(Dow Jones) Financial advisors are finding ample reason to be fed up or even burnt out by their line of work these days, and many are finding other options.

Deciding to change careers isn't a new phenomenon, but may be on more advisors' minds as the days of almost automatic returns and asset growth give way to stomach-churning markets.

Former advisors have gone on to become successful authors, accountants and coaches. Their experience in sales often leads them to new roles pitching something else, from shares in hedge funds to Harley-Davidson motorcycles.

Some advisors who've long combined their advisory businesses with other services, such as accounting or selling insurance, have chosen to let their securities licenses lapse to focus solely on building up those side businesses, said Larry Papike, president of Cross-Search, a Jamul, Calif., recruiting and executive search firm for independent broker-dealers. Others, tired of the demands associated with a broker-dealer affiliation, simply become registered investment advisors, Papike said.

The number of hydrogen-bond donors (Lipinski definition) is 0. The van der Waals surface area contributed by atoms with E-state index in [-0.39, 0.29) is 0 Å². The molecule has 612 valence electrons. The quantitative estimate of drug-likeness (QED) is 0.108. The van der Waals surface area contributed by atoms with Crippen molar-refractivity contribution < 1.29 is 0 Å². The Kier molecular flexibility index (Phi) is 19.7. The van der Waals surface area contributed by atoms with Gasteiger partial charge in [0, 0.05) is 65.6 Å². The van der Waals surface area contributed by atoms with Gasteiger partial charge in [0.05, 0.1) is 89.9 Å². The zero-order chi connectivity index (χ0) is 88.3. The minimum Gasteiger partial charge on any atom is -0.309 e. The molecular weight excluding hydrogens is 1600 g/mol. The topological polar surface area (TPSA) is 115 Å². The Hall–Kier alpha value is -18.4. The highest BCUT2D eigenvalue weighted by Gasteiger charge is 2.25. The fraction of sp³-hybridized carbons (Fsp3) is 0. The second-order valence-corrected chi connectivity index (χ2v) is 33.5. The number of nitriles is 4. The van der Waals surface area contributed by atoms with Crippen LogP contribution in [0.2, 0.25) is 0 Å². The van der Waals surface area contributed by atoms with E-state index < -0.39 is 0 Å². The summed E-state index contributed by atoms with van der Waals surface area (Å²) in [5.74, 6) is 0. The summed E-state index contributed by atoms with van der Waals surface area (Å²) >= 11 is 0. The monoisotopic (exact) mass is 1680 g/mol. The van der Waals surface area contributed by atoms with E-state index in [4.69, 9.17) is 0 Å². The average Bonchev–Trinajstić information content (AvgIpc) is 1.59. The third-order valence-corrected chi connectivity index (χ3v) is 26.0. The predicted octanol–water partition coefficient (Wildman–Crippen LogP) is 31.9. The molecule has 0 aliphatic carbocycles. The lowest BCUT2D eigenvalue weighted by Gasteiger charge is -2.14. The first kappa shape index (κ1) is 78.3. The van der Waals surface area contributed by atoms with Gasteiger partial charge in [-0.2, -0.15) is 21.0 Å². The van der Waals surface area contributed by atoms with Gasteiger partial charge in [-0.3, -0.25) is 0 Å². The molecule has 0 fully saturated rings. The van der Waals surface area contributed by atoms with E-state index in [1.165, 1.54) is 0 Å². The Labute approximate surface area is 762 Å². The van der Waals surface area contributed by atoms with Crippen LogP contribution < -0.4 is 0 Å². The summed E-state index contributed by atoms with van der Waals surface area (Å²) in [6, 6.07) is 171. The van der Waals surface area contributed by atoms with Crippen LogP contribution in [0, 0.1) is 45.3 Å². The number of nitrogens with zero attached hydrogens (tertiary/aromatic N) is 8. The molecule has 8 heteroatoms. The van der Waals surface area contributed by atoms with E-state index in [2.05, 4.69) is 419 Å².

Over the years, recruiter Carri Degenhardt-Burke of Degenhardt Consulting, has seen many different types of positions crop up for financial advisors. Hedge funds are often looking for advisors to help bring in assets, basically "selling products to a very elite crowd," she said. "Those jobs are always available for the right person."

About three years ago, Degenhardt-Burke said, Oracle Corp. was seeking financial advisors' expertise because it was working to improve the same type of software they use, she said.

"My best advice for advisors seeking to get out is to sell their book; don't just give it away," said Degenhardt-Burke. "Books are valuable, so sell it to the highest bidder and really get your resume out there to a lot of people."

The average advisor is about 55 years of age, so they may not be inclined to sell their business and go back to school, but advisors are entrepreneurial by nature and some do find new business lines, she said.

Mindy Diamond, president of Chester, N.J.-based search firm Diamond Consultants, said, "An advisor is ultimately a salesman," so he may go on to some other type of sales job.

Jack Meskunas, 50, is a good example of that. While still working as a senior vice president for what was then Wachovia Securities LLC, Meskunas applied to open a Harley Davidson motorcycle dealership in New Rochelle, N.Y. He made a good living as a broker, but became increasingly discouraged with the work.

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